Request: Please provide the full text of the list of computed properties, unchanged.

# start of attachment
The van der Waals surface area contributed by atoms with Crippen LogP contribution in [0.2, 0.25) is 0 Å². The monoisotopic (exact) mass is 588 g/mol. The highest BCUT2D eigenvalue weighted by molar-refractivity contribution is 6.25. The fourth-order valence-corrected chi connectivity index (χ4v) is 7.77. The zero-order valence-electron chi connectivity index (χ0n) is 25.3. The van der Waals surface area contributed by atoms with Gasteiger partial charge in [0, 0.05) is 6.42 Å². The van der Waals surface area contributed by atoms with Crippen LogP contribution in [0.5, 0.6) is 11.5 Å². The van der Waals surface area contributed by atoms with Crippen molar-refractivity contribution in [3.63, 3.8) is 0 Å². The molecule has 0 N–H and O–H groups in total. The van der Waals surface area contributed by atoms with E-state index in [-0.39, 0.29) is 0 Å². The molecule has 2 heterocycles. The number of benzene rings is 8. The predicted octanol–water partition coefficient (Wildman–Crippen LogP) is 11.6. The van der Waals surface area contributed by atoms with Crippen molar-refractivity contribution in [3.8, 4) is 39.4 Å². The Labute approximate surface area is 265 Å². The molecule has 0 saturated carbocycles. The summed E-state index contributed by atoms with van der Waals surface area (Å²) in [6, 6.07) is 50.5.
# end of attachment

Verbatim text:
The van der Waals surface area contributed by atoms with Crippen LogP contribution in [0.2, 0.25) is 0 Å². The monoisotopic (exact) mass is 588 g/mol. The highest BCUT2D eigenvalue weighted by molar-refractivity contribution is 6.25. The fourth-order valence-corrected chi connectivity index (χ4v) is 7.77. The zero-order valence-electron chi connectivity index (χ0n) is 25.3. The van der Waals surface area contributed by atoms with Gasteiger partial charge in [0, 0.05) is 6.42 Å². The van der Waals surface area contributed by atoms with Crippen LogP contribution in [0.5, 0.6) is 11.5 Å². The van der Waals surface area contributed by atoms with Crippen molar-refractivity contribution in [3.63, 3.8) is 0 Å². The molecule has 0 N–H and O–H groups in total. The van der Waals surface area contributed by atoms with E-state index in [-0.39, 0.29) is 0 Å². The molecule has 2 heterocycles. The number of benzene rings is 8. The predicted octanol–water partition coefficient (Wildman–Crippen LogP) is 11.6. The van der Waals surface area contributed by atoms with Crippen molar-refractivity contribution in [3.8, 4) is 39.4 Å². The Labute approximate surface area is 265 Å². The molecule has 0 saturated carbocycles. The summed E-state index contributed by atoms with van der Waals surface area (Å²) in [6, 6.07) is 50.5.